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Indianapolis Podiatrist Explains Metatarsus Adductus

Metatarsus adductus is a genetic or developmental condition in which the long bones of the foot, called the metatarsals, deviate at an increased angle towards the side of the foot the big toe sits on. Normally these bones are relatively straight, if not usually angled slightly outward. For reasons not quite fully known, during womb development these bones begin to form in a more inward direction. This can be due to genetics, a malformation on one of the bones behind the metatarsals, position of the fetus in the womb, muscle imbalance, or even infant sleeping positions once born. Regardless of the cause, this condition occurs in one out of 1000 live births, and can affect both or just one foot.

Many people have some form of this condition and do not know it, as smaller angle changes are not externally detectible, and can only be seen on x-ray. In these cases, the condition causes minimal to no foot problems, but can have an effect on treatment of other conditions like bunions later on in life. When the angle of the metatarsals compared with the middle of the foot points inward enough (usually greater than 21 degrees as measured on an x-ray), then the condition is considered abnormal and external symptoms can develop. These symptoms include a C-shaped foot, with the outer edge of the foot being convex and the inner border being concave. The arch may appear high as a result (at least initially), and the big toe can separate from the other toes. From this foot structure pain can develop in shoes, tripping can occur, an in-toe walking pattern is seen, and shoes can wear excessively on the entire outer side. Bunions and hammertoes may also develop.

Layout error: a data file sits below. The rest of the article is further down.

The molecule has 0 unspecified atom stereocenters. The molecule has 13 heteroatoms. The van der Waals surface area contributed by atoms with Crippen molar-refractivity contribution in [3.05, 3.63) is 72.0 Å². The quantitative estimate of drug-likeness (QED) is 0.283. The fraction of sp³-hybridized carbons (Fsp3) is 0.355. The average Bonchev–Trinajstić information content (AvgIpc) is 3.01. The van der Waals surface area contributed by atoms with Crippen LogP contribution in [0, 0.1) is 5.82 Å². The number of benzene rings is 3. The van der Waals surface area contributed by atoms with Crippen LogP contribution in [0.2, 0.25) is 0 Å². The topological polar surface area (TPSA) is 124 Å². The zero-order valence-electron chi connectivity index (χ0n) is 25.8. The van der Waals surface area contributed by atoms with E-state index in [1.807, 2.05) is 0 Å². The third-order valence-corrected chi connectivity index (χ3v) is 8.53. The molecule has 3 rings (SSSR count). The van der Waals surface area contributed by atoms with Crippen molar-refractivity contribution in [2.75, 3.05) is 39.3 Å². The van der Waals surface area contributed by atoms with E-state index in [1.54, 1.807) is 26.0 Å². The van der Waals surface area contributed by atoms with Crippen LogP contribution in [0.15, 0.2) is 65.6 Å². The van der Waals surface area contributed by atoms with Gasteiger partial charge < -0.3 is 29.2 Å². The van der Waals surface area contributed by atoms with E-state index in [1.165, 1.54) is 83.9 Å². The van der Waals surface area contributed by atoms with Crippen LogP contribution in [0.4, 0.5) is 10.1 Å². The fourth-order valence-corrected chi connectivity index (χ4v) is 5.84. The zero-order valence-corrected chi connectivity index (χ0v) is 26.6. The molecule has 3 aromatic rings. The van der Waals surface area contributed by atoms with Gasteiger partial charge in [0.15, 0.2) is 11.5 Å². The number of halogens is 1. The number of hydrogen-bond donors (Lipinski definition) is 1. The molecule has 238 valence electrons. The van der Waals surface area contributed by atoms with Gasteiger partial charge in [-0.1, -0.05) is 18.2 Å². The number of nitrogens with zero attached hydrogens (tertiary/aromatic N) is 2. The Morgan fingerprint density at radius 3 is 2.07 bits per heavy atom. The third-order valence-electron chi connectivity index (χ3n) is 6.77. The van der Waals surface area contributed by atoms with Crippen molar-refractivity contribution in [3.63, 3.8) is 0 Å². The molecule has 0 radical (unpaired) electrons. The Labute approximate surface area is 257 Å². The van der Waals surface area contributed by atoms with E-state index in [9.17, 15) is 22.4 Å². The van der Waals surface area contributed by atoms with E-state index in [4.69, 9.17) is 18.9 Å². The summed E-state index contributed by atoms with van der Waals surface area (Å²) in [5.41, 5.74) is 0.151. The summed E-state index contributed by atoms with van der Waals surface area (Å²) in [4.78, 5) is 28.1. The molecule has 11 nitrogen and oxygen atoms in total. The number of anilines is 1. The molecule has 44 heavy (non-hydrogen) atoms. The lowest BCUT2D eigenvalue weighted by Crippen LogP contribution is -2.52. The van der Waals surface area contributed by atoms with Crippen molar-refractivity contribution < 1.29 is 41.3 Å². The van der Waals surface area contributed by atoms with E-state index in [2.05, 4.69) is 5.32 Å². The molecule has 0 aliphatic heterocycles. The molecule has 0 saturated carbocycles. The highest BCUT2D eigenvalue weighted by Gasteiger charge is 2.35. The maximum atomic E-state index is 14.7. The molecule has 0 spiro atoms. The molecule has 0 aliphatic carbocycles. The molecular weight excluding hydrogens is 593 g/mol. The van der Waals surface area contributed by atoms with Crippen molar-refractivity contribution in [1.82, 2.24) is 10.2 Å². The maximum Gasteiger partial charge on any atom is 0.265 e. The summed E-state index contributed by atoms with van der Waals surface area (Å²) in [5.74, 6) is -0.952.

If left untreated, a foot with metatarsus adductus will eventually have to compensate for the inward position to allow the back part of the foot to flatten properly on the ground. Over time, the foot will eventually change to accomplish this, The middle part of the foot translates somewhat to the outside, and the heel rotates outward. This effectively converts the foot into a flat foot, and is sometimes called a skewfoot because of the remaining inward angle of the front of the foot (which is not seen in a traditional flat foot). In certain cases, a skewfoot can result in pain and abnormal foot strain, and also can make shoe fit difficult.

Treatment can consist of a multitude of different forms, depending on the age in which one is diagnosed. Minor cases that have no external deformity and have minimal angle increases may often go untreated, or the foot may be simply stabilized with prescription orthotic inserts. If severe and caught at birth, stretching and manipulation of the foot to reduce the deformity can be done up to three weeks old, and casting to reduce the deformity can be done up through the time a child begins to walk. In toddlers, splints and foot bars can be used to maintain a corrected position. Orthotics inserts are used in older children. Sometimes, simply modifying sitting or sleeping positions can also be of some help. Surgery is used in cases in which correction was not performed early on, or was delayed. There are numerous procedures designed to return the metatarsals to a more natural alignment. They all essentially move the bones back over into a proper position via a series of cuts in the metatarsal bases that slide the bones over. Some procedures also include modification of the ligaments that hold the bones together. The choice of procedure depends on the age of the child and the preference of the surgeon, but they all accomplish the same end: a foot restored to a more natural position.